concerts can be understood as expressive in a much richer sense than Williamss
comments might suggest.
The essential quality to these passages in the solo concerts is groove. I use the
term groove here as indicative not only of a certain kind of musical phenomenon
(repeated patterns rhythmically articulated in such a way as to create a strong forward
momentum) but of a physical, bodily experience.36 This physical attachment is easily
seen by watching musicians playing almost any groove-based music, and by
observing the wide variety of ways in which groove is expressed physically in the
experience of music, whether through dancing or tapping of feet. Steven Feld talks of
how getting into the groove also describes a feelingful participation, a positive
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physical and emotional attachment. . . . A groove is a comfortable place to be.37 In


her 1996 book, Saying Something: Jazz Improvisation and Interaction, Ingrid Monson
talks of the emotional and interpersonal aspects of the way jazz musicians talk about
groove. She draws specific attention to the idea that playing in the groove is almost
like letting the music play itself.38 In his performances, Jarretts body tends to
reinforce this idea of groove as physically-grounded, through motions which may
articulate pulse (the tapping of feet, sometimes against the sustain pedal of the
instrument) or may instead seem to represent the experience of the performer
(standing up from the piano stool). In the latter case, these physical gestures can be
viewed as outward maninfestations of interior states. I have discussed these aspects of
Jarretts playing at length elsewhere, suggesting that they are crucial to the expressive
effect of his music.39 Understood in this sense, a vamp passage in Jarretts music may
be static harmonically, and apparently show little of the onward momentum and
exploration of a ballad, but the groove enacts a physical engagement between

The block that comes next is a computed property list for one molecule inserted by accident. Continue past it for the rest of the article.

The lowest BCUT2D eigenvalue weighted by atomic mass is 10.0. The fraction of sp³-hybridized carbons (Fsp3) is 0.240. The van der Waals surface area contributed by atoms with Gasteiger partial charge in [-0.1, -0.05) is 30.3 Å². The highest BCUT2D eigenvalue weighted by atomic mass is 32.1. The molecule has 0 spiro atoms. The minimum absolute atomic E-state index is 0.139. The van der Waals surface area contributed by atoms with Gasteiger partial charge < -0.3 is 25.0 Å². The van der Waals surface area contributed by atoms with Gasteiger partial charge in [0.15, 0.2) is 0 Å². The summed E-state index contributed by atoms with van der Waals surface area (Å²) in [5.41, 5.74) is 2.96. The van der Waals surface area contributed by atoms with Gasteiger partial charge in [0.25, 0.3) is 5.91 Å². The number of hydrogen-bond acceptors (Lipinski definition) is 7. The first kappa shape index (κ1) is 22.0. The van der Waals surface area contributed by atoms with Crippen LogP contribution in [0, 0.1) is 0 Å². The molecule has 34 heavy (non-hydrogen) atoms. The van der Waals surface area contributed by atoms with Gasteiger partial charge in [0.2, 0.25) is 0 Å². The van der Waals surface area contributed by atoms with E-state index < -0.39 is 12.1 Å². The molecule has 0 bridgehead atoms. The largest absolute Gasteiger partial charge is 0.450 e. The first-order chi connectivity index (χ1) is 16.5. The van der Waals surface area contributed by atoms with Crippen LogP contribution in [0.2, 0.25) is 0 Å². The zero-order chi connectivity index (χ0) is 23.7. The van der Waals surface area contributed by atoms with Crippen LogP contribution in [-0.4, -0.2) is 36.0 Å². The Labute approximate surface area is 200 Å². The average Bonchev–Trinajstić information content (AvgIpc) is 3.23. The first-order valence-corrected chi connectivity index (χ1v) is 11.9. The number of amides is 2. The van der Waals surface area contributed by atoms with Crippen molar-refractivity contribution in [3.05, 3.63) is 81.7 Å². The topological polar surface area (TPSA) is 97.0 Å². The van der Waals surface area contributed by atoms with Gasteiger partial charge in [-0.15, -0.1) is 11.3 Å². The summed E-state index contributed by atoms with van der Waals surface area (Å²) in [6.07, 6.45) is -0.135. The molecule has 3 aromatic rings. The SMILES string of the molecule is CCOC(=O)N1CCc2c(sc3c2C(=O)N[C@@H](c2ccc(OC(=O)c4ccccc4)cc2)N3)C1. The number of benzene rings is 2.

improviser and music. Indeed, it specifically expresses a quality of exhilaration.

Conformity and Transgression: Hearing the Improvised


So far I have explored some patterns in Jarretts solo improvisations which may be
akin to the architectures mentioned in the epigraph quotation at the outset of this
article. One particular architecture is of concern herethat is, the progression of

36
On the notion of what a groove is in theoretical terms and what it means to evaluate groove, see
Lawrence M. Zbikowski, Modelling the Groove: Conceptual Structure and Popular Music, Journal of
the Royal Musical Association 129 (December 2004), 272297.
37
Steven Feld, Aesthetics as Iconicity, or Lift-Up-Over Sounding, in Music Grooves, eds. Charles
Keil and Steven Feld (Chicago: University of Chicago Press, 1994), 111.
38
Ingrid Monson, Saying Something: Jazz Improvisation and Interaction (Chicago: University of Chicago
Press, 1996), 68.
39
Elsdon, Listening.
64 Keith Jarretts Solo Concerts: Style and the Improvised
styles which forms an expressive genre in the sense I indicated earlier. This particular
progression occurs in many of the solo concert recordings, although not always in
quite the same form as in the Lausanne concert which I will discuss here. In the first
part of the Lausanne concert, this progression moves from a ballad passage at the
outset, through a folk ballad episode (which I discussed briefly above in Example 2),
and then into a blues vamp passage (my Example 3 above). This is naturally a
reductive kind of description, and certainly the musical trajectory is not quite as
linear as this might imply. When expressive considerations are taken into account,
this progression through styles represents a move from harmonic/rhythmic
uncertainty towards the stability and affirmation of the groove.
The moment in this improvisation which particularly interests me lies just after the
end of that progression; the move from the blues vamp into a more open rhapsodic-
type section. While a groove may be expressive of a kind of physically-grounded